British Heart Foundation

Understanding heart attack risks

Press Release   •   Jan 12, 2012 08:46 GMT

Our Associate Medical Director Dr Mike Knapton explains the science behind this week's health stories.

The new year is not even a fortnight old and we’ve already had a glut of research stories about what can harm or help your heart. The most recent heart attack risks are apparently TV sets, cars and grieving for a relative who has died.

You’d be forgiven for thinking a heart attack is lurking around every corner.

Well, that really isn’t the case at all. I think I should start by describing what a heart attack actually is. When your coronary arteries get clogged with fatty material, known as atheroma, they get narrower and the blood cannot flow as freely. That in itself is not good news but things can get a lot worse. A piece of that fatty material can break off and cause a clot to form in your blood vessels. The heart muscle is starved of oxygenated blood; you’re having a heart attack.

Now the science is out of the way, I’ll tackle Wednesday’s study which showed owning a car or TV, or both, increases your risk of a heart attack. For starters, don’t be fooled into thinking owning those luxury items causes heart attacks. Fatty material in your arteries does.

It’s about investing in a healthy lifestyle now, to ensure a healthy future

What this research really highlights is that if you own a car or TV you’re perhaps more likely to lead a sedentary lifestyle. Maybe you drive when you could walk, or watch Eastenders when you could be outside playing football with the grandchildren. If you don’t stay active, you’re more at risk of these fatty deposits building up in your arteries.

Tuesday’s story about the effect of grief and bereavementincreasing heart attack risk is a different kettle of fish altogether. Here we’re looking at grief, or extreme stress, as a trigger for a heart attack. In other words, your coronary arteries have to already be clogged with atheroma before the trigger in order for you to have a heart attack. Heart healthy individuals aren’t likely to have heart attacks because someone close to them has died.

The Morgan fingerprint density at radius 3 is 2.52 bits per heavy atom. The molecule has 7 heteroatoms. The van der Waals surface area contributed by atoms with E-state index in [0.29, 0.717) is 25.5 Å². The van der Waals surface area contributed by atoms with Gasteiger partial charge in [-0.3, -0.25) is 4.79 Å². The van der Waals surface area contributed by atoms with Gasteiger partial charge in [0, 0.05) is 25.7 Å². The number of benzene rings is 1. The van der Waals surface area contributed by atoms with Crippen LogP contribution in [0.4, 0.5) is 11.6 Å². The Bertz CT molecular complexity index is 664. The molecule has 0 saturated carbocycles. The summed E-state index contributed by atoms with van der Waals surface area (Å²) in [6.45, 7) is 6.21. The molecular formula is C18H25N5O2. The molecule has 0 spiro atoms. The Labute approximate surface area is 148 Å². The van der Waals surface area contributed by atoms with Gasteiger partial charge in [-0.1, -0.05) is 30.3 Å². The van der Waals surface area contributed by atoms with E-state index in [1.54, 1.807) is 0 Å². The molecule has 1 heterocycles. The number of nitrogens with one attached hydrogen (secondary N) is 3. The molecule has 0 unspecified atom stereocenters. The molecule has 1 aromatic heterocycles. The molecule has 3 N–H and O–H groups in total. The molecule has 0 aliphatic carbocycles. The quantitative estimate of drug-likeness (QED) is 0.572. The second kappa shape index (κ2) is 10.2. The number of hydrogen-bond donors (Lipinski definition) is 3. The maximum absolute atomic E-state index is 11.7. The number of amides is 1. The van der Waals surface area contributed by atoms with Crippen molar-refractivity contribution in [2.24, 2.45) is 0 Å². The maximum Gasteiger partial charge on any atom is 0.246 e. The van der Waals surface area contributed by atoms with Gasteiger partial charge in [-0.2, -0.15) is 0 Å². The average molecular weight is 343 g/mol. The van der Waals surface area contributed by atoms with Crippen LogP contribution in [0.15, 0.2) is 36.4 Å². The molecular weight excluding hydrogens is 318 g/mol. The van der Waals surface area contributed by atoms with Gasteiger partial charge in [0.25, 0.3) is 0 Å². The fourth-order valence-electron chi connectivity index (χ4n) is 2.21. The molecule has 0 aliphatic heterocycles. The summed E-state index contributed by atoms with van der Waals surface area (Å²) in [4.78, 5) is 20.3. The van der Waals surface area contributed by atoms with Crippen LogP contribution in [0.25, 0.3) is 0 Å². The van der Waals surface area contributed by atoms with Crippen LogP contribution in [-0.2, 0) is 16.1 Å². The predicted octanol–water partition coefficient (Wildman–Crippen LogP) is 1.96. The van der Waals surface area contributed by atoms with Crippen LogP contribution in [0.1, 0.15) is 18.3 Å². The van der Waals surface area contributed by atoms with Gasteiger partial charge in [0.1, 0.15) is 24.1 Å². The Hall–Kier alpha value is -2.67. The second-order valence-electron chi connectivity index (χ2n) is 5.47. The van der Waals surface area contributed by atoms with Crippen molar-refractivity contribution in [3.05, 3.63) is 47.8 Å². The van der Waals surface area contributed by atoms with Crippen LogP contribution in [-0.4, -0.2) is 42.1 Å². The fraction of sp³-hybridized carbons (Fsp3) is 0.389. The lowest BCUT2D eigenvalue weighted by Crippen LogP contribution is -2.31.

We all lose a loved one at some point in our lives and while bereavement is inevitable and can be stressful, there is lots of help available including bereavement counselling to ease the pain of grief.

Lowering heart attack risk isn’t really about selling your 40in widescreen or beloved convertible. It’s about investing in a healthy lifestyle now, to ensure a healthy future, which means staying active; eating a balanced diet; staying a healthy weight; and not smoking.


Our vision couldn’t be much more ambitious - a world where people no longer die prematurely from heart disease.

When you have a vision that big in mind, it helps to set some milestones along the way. That’s why we’ve set a number of objectives to guide our day-to-day work.

But we can’t do any of it alone. We are working alongside government, other health charities, healthcare professionals and thousands of dedicated supporters to beat heart disease. Everybody has a part to play.